Ruth, Jordan, Montana. You don't have to be a sports fan to recognize those names, and there's a very good reason for that. All three of these athletes made magic happen whenever they competed. Even more importantly, when the chips were down, you could still count on these guys to deliver.

In times of economic turmoil, wouldn't it be great to have a performer like that in your portfolio? Well, high-quality dividend payers can be just the kind of day-in and day-out all-star that you're looking for.

Build the next investing dynasty
These long-haul outperformers can help you build your fortune, as studies from investing gurus such as Jeremy Siegel have shown time and time again. At the same time, they can provide a solid defense against crazy market conditions. Finding them is the mission of our Motley Fool Income Investor service.

Unilever (NYSE:UL), for example, has beaten the S&P 500 by 27 points since February 2005, and it is currently rewarding investors with a 5.4% yield. Or consider California Water Services (NYSE:CWT), which has topped the S&P by 65 points since September 2003, atop a current 3.1% yield. While these stocks happen to be Income Investor recommendations, you don't need to be a subscriber to get these great gains.

Identify new talent
With the help of Motley Fool CAPS, we'll search for the best dividend-paying stocks around. Here are several dividend picks that have also earned high ratings from the 130,000-plus members of our CAPS community:

Company

Yield

CAPS Rating (out of 5)

Coca-Cola (NYSE:KO)

3.9%

****

CME Group (NYSE:CME)

2.1%

****

BP (NYSE:BP)

7.7%

*****

PetroChina (NYSE:PTR)

4.1%

****

Joy Global (NASDAQ:JOYG)

2.6%

*****

Source: CAPS. All yields listed are trailing and may not reflect recent corporate actions.

If you like what you see, but want more, you can run this screen for yourself with CAPS' handy screener. While these are not formal recommendations, they're a great place to kick off further research and potentially add some dividend excellence to your portfolio. In fact, I'll even kick you off with some thoughts on Coca-Cola.

Does my dividend have a glass jaw?
The last thing we want in a dividend-paying company is the risk that the company will fall off a cliff and have to pull back its dividend. This usually ends up being a double whammy because not only do you lose your dividend payout, but many of the dividend-loving investors who own the stock will run for the hills, causing the stock price to fall.

With that in mind, there are three things I immediately consider when kicking the tires of a dividend payer -- dividend history, balance sheet strength, and cash flow.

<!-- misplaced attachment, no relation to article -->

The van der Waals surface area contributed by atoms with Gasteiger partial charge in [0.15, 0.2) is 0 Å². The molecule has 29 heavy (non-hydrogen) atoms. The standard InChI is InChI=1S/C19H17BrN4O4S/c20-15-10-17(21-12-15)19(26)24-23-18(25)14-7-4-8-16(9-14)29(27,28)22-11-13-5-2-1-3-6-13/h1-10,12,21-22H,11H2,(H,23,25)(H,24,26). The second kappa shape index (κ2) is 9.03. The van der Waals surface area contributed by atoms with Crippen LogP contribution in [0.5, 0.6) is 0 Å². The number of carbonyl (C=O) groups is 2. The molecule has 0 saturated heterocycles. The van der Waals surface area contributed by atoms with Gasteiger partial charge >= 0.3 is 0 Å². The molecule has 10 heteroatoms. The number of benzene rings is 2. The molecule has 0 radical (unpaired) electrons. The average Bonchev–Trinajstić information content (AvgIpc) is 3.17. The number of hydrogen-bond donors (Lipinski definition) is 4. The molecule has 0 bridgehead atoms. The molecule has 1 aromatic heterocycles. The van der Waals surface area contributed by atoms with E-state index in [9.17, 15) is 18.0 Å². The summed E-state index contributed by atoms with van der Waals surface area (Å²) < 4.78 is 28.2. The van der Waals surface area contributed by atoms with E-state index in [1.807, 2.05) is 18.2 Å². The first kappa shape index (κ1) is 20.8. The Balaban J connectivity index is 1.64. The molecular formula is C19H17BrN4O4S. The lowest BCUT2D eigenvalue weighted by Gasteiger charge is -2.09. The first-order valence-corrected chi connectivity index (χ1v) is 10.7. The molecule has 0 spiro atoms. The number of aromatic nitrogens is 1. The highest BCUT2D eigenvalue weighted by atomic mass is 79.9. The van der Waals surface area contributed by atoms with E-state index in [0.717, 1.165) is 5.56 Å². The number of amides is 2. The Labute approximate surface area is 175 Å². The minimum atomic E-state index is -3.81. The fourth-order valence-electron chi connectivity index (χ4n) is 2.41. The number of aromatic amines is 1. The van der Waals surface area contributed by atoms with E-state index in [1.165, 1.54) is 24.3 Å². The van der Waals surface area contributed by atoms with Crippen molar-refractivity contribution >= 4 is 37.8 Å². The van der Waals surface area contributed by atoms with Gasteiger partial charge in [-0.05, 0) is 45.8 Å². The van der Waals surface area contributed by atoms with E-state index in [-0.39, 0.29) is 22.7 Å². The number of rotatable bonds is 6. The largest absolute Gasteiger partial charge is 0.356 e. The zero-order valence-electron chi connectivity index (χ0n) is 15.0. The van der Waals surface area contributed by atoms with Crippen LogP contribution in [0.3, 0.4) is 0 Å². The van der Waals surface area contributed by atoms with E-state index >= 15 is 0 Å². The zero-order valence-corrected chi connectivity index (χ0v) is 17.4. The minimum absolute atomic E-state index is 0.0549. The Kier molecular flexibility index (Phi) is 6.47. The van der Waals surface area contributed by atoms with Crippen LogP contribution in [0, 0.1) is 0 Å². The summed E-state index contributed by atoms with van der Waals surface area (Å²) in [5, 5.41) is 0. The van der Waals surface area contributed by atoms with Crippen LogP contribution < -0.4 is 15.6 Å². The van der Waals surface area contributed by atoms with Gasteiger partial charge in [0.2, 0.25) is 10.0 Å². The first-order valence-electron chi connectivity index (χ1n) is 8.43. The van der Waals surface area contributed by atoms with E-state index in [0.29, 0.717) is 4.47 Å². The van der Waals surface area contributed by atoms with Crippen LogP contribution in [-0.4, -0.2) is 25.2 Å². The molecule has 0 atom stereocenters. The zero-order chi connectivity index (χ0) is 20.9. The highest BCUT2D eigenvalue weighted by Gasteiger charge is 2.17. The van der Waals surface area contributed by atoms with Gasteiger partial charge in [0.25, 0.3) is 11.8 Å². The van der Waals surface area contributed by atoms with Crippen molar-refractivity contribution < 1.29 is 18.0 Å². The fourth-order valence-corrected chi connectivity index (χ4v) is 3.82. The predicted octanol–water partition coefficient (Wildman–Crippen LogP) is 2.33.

If we want to talk about dividend history at Coke, we have to go all the way back before disco hit the scene, because Coke has been paying its shareholders for a long time. The beverage giant has also had a good track record of raising its payout -- for the decade ending in 2008, it upped its dividend per share more than 150%. So history is definitely on our side.

Coke's cash flow statement and balance sheet are as solid as you might expect from such a stable company. Free cash flow comfortably exceeds the dividend obligation and has allowed the company to buy back billions in stock. And while Coke's balance sheet does sport more than $12 billion in debt, its interest payments are well covered, and it has a $7 billion cushion of cash and marketable securities.

What the bulls say
Coke has been an investor favorite for a long time, and that means it's been hard to find it anywhere near a reasonable valuation. At 17 times trailing earnings per share, Coke still is priced at a premium to the rest of the market, but it's much more reasonable than the multiples in the 30s and 40s it was fetching earlier in the decade.

Most members of the CAPS community who have been bearish on Coke have cited the stock's valuation, as well as the potential for the rest of the market to have more of a rebound than Coke as we exit the recession. As the stock's four-star CAPS rating suggests, though, the bears are in the minority when it comes to Coke. Early last month, baidewei took it back to the basics when giving Coke a thumbs-up:

Coke is a company I can understand. They make a product that peopel (myself included) want to purchase. They earn money and they pay a dividend. We could get into details about free cash flow and payout ratios...yeah :) I want to jump on down to MY bottom line: "Is it a company that is strong, understandable, and pays a dividend?" For me, [Coke] fulfills the requirements.

Get into the action
You can check out who else has been bullish on Coke, as well as chime in with your own thoughts, by heading over to CAPS. You may also want to check out a few of the other top-rated dividend payers above while you're there.

Dividend stocks could help you transform your portfolio from the Bad News Bears to the Dream Team. And really, could you argue with having Michael Jordan, Magic Johnson, and Sir Charles Barkley helping your portfolio chalk up wins?

More CAPS Foolishness:

Coca-Cola is a Motley Fool Inside Value pick. California Water, Coca-Cola, and Unilever are Income Investor selections. Try either stock-picking service on us, free, for 30 days. 

Fool contributor Matt Koppenheffer does not own shares of any of the companies mentioned. You can check out the stocks he's keeping an eye on by visiting his CAPS portfolio or connect with him on Twitter at @KoppTheFool. The Fool's disclosure policy thinks a harmonica should be a standard piece of backpacking gear.